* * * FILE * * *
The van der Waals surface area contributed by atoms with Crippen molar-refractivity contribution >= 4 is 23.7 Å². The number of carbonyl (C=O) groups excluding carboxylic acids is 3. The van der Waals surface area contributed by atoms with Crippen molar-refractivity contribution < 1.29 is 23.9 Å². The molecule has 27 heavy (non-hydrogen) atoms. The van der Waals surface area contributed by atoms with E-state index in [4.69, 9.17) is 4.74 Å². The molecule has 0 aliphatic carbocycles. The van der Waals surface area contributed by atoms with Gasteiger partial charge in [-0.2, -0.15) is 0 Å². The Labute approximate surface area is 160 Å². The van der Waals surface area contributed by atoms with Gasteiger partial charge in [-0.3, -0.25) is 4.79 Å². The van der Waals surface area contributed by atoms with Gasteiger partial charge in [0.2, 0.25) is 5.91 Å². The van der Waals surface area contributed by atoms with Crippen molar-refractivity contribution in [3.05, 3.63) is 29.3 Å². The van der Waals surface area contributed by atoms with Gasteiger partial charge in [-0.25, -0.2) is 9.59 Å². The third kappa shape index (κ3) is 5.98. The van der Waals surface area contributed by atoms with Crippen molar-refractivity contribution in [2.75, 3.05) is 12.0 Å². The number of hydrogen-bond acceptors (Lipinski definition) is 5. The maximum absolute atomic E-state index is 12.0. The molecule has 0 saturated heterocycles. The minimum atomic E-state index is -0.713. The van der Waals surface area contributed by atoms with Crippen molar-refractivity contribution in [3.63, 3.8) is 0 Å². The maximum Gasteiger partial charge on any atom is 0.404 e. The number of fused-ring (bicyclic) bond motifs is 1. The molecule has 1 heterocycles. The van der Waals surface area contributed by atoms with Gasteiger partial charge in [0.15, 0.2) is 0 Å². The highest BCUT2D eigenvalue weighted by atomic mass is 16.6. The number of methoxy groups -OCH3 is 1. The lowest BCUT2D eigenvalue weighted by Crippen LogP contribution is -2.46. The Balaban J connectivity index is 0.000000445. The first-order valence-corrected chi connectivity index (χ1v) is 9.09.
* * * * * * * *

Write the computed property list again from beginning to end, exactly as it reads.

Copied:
The van der Waals surface area contributed by atoms with Crippen molar-refractivity contribution >= 4 is 23.7 Å². The number of carbonyl (C=O) groups excluding carboxylic acids is 3. The van der Waals surface area contributed by atoms with Crippen molar-refractivity contribution < 1.29 is 23.9 Å². The molecule has 27 heavy (non-hydrogen) atoms. The van der Waals surface area contributed by atoms with E-state index in [4.69, 9.17) is 4.74 Å². The molecule has 0 aliphatic carbocycles. The van der Waals surface area contributed by atoms with Gasteiger partial charge in [-0.2, -0.15) is 0 Å². The Labute approximate surface area is 160 Å². The van der Waals surface area contributed by atoms with Gasteiger partial charge in [-0.3, -0.25) is 4.79 Å². The van der Waals surface area contributed by atoms with Gasteiger partial charge in [0.2, 0.25) is 5.91 Å². The van der Waals surface area contributed by atoms with Crippen molar-refractivity contribution in [3.05, 3.63) is 29.3 Å². The van der Waals surface area contributed by atoms with Gasteiger partial charge in [-0.25, -0.2) is 9.59 Å². The third kappa shape index (κ3) is 5.98. The van der Waals surface area contributed by atoms with Crippen molar-refractivity contribution in [2.75, 3.05) is 12.0 Å². The number of hydrogen-bond acceptors (Lipinski definition) is 5. The maximum absolute atomic E-state index is 12.0. The molecule has 0 saturated heterocycles. The minimum atomic E-state index is -0.713. The van der Waals surface area contributed by atoms with Crippen molar-refractivity contribution in [3.63, 3.8) is 0 Å². The maximum Gasteiger partial charge on any atom is 0.404 e. The number of fused-ring (bicyclic) bond motifs is 1. The molecule has 1 heterocycles. The van der Waals surface area contributed by atoms with Gasteiger partial charge in [0.15, 0.2) is 0 Å². The highest BCUT2D eigenvalue weighted by atomic mass is 16.6. The number of methoxy groups -OCH3 is 1. The lowest BCUT2D eigenvalue weighted by Crippen LogP contribution is -2.46. The Balaban J connectivity index is 0.000000445. The first-order valence-corrected chi connectivity index (χ1v) is 9.09.